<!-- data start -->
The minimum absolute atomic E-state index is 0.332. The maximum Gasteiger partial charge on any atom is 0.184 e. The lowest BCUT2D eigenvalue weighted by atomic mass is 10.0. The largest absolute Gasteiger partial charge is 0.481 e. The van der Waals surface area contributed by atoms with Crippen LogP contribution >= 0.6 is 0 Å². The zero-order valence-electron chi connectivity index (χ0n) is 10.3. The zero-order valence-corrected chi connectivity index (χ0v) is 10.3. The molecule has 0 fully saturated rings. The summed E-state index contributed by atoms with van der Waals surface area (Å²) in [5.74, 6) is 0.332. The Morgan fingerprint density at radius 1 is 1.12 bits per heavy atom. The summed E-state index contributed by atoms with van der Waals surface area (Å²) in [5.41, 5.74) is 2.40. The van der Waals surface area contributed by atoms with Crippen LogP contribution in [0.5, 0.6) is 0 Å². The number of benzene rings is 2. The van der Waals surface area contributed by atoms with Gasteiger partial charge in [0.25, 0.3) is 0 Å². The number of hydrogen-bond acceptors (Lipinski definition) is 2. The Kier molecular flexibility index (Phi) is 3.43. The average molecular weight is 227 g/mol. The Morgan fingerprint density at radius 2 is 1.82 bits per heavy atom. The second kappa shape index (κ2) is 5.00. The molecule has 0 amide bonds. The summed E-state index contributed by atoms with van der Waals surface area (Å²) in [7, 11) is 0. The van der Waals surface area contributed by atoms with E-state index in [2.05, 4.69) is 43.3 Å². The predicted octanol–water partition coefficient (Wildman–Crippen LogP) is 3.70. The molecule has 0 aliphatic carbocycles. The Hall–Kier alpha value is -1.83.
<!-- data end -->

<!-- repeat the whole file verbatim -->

The minimum absolute atomic E-state index is 0.332. The maximum Gasteiger partial charge on any atom is 0.184 e. The lowest BCUT2D eigenvalue weighted by atomic mass is 10.0. The largest absolute Gasteiger partial charge is 0.481 e. The van der Waals surface area contributed by atoms with Crippen LogP contribution >= 0.6 is 0 Å². The zero-order valence-electron chi connectivity index (χ0n) is 10.3. The zero-order valence-corrected chi connectivity index (χ0v) is 10.3. The molecule has 0 fully saturated rings. The summed E-state index contributed by atoms with van der Waals surface area (Å²) in [5.74, 6) is 0.332. The Morgan fingerprint density at radius 1 is 1.12 bits per heavy atom. The summed E-state index contributed by atoms with van der Waals surface area (Å²) in [5.41, 5.74) is 2.40. The van der Waals surface area contributed by atoms with Crippen LogP contribution in [0.5, 0.6) is 0 Å². The number of benzene rings is 2. The van der Waals surface area contributed by atoms with Gasteiger partial charge in [0.25, 0.3) is 0 Å². The number of hydrogen-bond acceptors (Lipinski definition) is 2. The Kier molecular flexibility index (Phi) is 3.43. The average molecular weight is 227 g/mol. The Morgan fingerprint density at radius 2 is 1.82 bits per heavy atom. The second kappa shape index (κ2) is 5.00. The molecule has 0 amide bonds. The summed E-state index contributed by atoms with van der Waals surface area (Å²) in [7, 11) is 0. The van der Waals surface area contributed by atoms with E-state index in [2.05, 4.69) is 43.3 Å². The predicted octanol–water partition coefficient (Wildman–Crippen LogP) is 3.70. The molecule has 0 aliphatic carbocycles. The Hall–Kier alpha value is -1.83.